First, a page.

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The Ghost in the Shell
Stars are one of the fundamental building blocks of the Universe. Huge, hot, and powerful, they emit energy that can be detected across vast reaches of space. For as long as they live (so to speak) they glow with a fierce luminosity.
And even when they die they can announce their presence in weird and wonderful ways.
Meet U Camelopardalis, just such a dying star about 1400 light years from Earth:
[Click to doomsdaymachinenate.]
U Cam is a red giant, a star that was once like the Sun but has gone much further along its evolutionary path. Our Sun is fusing hydrogen steadily into helium in its core, providing warmth and light for us. U Cam ran out of hydrogen in its core long ago, and began fusing helium into carbon. Then it even ran out of helium as a fuel! The core is now essentially an extremely hot ball of carbon, squeezed by pressure to within an inch of its life. There's still helium outside the core, and gets so much heat from the core's radiation that it's fusing in a thin shell. Think of it like a very hot skin around an orange.
This helium fusion is ridiculously dependent on temperature. Increase the heat just a wee bit and the fusion rate increases madly, generating huge amounts of energy, which get dumped into the outer layers of the star on very short timescales. And by "short" I mean like years. Not millions of years. Just years.
When this happens the star swells immensely and ejects its topmost layer, like a solar wind on cosmic steroids. This event doesn't last long, maybe a century or so, then it subsides. But that shell of ejected gas expands out from the star, eventually dissipating over millennia.
And that's where U Cam is right now. Not long ago its core underwent one of these paroxysms, and the star blasted out the shell of material you can see in this Hubble Space Telescope image. Measuring the expansion rate, it looks like this shell was ejected about 700 years ago, and the event only took 50 years to unfold! Because these events don't last long compared to the life of the star, it's rare to see them. U Cam is one of the best of only a handful of such stars known.
In the image you can see how thin the shell is, indicating the event happened rather quickly (if it took a long time the shell would be thicker). I'll note that the total mass of the shell is only about a tenth the mass of the Earth! It's spread out over so much volume of space that it's barely more dense than the vacuum surrounding it.
The star itself is actually just a dot on this scale, but is so bright it overwhelmed the detector a bit and looks far bigger than it really is. Those light and dark radial spikes are not real; they're artifacts of the way the camera sees light from a star. They're enhanced in this picture somewhat more than normal because the astronomers used another image of a star to subtract from this image to reduce U Cam's brightness - that lets the fainter shell be seen more easily. When I worked on Hubble I wrote a lot of software to do this kind of thing, and I saw spikes just like that in all my data. Irritating for science, but kinda pretty in the picture.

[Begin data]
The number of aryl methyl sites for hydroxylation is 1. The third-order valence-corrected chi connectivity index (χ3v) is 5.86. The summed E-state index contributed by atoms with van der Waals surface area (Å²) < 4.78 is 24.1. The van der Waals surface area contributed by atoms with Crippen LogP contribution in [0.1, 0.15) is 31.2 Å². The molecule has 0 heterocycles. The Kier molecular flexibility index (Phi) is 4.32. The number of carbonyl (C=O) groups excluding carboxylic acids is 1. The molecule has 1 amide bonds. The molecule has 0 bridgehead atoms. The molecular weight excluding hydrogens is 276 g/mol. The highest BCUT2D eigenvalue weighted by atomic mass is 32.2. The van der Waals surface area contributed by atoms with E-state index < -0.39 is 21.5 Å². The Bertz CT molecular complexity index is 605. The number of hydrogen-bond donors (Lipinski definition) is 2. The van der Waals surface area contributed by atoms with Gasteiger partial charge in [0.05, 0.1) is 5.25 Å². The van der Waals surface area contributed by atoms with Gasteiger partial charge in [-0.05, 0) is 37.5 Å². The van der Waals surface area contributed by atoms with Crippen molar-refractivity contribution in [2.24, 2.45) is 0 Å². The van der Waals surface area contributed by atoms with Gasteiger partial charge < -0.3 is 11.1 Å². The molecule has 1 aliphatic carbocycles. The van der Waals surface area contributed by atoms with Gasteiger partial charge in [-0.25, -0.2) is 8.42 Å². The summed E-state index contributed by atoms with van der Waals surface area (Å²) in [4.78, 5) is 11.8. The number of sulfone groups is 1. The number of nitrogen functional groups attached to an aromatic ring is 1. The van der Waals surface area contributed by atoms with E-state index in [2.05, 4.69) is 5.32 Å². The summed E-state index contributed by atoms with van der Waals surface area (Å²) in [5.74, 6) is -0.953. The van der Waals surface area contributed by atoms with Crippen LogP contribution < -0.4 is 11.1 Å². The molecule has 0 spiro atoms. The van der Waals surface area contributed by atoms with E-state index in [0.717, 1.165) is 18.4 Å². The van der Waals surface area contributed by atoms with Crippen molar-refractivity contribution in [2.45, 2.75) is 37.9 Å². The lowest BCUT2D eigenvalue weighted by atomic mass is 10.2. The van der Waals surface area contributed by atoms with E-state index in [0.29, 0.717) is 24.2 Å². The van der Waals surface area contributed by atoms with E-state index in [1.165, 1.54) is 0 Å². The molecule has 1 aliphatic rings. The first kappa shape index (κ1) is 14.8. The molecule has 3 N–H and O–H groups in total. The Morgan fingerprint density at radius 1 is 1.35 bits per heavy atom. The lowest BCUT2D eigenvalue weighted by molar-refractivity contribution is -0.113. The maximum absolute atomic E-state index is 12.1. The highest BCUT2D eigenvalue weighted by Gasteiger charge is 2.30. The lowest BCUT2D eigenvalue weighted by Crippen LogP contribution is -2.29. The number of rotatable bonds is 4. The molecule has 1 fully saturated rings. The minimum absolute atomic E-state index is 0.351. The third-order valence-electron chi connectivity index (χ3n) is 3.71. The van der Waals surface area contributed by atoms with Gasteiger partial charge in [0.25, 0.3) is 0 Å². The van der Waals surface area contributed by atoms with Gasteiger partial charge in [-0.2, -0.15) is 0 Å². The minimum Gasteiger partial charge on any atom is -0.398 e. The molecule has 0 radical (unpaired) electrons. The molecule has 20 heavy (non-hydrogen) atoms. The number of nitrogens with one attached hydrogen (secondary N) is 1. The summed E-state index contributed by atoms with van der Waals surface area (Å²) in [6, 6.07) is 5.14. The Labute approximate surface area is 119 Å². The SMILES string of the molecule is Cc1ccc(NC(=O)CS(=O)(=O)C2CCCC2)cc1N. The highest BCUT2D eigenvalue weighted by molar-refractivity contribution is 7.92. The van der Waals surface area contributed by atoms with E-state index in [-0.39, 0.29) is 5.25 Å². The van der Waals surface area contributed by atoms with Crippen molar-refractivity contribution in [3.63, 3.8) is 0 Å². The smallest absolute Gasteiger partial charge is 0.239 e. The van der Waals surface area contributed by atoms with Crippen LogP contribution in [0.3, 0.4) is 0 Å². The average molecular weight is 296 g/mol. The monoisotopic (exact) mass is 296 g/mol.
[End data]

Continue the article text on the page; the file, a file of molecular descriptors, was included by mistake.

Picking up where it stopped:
But this is more than just a pretty picture. What we're seeing here is a glimpse of our own future. Our own Sun is on the same path as U Cam. In a little over 6 billion years the Sun will run out of hydrogen in its core, and about 1.5 billion years later will run out of helium to fuse as well. At this point, 7.75 or so billion years from right now, the Sun will be very much in the same position as U Cam. It will undergo as many as three or four of these shell-emitting events, each blasting out a thin bubble of gas and dust that will expand away, eventually to merge with the ethereal material floating in between the stars. By the time the last one erupts, it will strip away the last outer layers of the Sun, exposing the hot white dwarf of its core, which, over tens of billions of years, will eventually fade to black.
But take heart! By then the Earth will have been long dead anyway, scorched to a cinder when the Sun was a red giant!
Actually, considering we're talking about timespans of hundreds of millions and billions of years, I'm rather hopeful that by then humanity will have found other, more youthful stars to live near. Or who knows, maybe by then we won't even need to live on warm planets. Predicting how stars will change over eons is relatively easy; understanding where people will be even in mere decades is a fool's game. But I can hope, by the time our own star dies, we'll have found some way to move on. The Universe is large and deep, both in space and in time. There's plenty of room to grow.
[NOTE: I have an entire chapter with details and a timeline of how our Sun will grow old and die in my book Death from the Skies! Just so's you know.]
Image credit: ESA/Hubble, NASA and H. Olofsson (Onsala Space Observatory)